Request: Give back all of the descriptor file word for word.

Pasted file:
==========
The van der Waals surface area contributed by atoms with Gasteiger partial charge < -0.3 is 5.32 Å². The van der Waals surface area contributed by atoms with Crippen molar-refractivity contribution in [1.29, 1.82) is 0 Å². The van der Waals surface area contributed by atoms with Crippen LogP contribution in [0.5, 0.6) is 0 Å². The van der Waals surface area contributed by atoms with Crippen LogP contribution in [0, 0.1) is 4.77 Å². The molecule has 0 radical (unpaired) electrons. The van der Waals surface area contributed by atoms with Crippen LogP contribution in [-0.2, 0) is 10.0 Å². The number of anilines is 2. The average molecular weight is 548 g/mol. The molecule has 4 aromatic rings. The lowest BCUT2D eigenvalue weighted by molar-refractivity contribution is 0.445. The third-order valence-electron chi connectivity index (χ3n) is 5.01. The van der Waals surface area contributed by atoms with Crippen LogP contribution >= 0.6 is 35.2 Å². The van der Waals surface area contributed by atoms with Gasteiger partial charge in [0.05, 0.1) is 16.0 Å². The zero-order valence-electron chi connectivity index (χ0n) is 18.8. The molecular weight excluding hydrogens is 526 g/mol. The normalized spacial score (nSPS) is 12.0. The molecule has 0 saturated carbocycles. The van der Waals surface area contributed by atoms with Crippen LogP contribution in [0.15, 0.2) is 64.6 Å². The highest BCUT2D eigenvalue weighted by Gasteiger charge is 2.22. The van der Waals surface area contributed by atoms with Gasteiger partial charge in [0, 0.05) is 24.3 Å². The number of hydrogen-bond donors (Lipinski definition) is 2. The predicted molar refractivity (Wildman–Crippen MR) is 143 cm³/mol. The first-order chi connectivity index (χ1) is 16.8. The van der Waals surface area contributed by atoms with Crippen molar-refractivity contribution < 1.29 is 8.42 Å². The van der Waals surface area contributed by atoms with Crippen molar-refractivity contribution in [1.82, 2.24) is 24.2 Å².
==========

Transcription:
The van der Waals surface area contributed by atoms with Gasteiger partial charge < -0.3 is 5.32 Å². The van der Waals surface area contributed by atoms with Crippen molar-refractivity contribution in [1.29, 1.82) is 0 Å². The van der Waals surface area contributed by atoms with Crippen LogP contribution in [0.5, 0.6) is 0 Å². The van der Waals surface area contributed by atoms with Crippen LogP contribution in [0, 0.1) is 4.77 Å². The molecule has 0 radical (unpaired) electrons. The van der Waals surface area contributed by atoms with Crippen LogP contribution in [-0.2, 0) is 10.0 Å². The number of anilines is 2. The average molecular weight is 548 g/mol. The molecule has 4 aromatic rings. The lowest BCUT2D eigenvalue weighted by molar-refractivity contribution is 0.445. The third-order valence-electron chi connectivity index (χ3n) is 5.01. The van der Waals surface area contributed by atoms with Crippen LogP contribution >= 0.6 is 35.2 Å². The van der Waals surface area contributed by atoms with Gasteiger partial charge in [0.05, 0.1) is 16.0 Å². The zero-order valence-electron chi connectivity index (χ0n) is 18.8. The molecular weight excluding hydrogens is 526 g/mol. The normalized spacial score (nSPS) is 12.0. The molecule has 0 saturated carbocycles. The van der Waals surface area contributed by atoms with Crippen LogP contribution in [0.15, 0.2) is 64.6 Å². The highest BCUT2D eigenvalue weighted by Gasteiger charge is 2.22. The van der Waals surface area contributed by atoms with Gasteiger partial charge in [0, 0.05) is 24.3 Å². The number of hydrogen-bond donors (Lipinski definition) is 2. The predicted molar refractivity (Wildman–Crippen MR) is 143 cm³/mol. The first-order chi connectivity index (χ1) is 16.8. The van der Waals surface area contributed by atoms with Crippen molar-refractivity contribution < 1.29 is 8.42 Å². The van der Waals surface area contributed by atoms with Crippen molar-refractivity contribution in [1.82, 2.24) is 24.2 Å².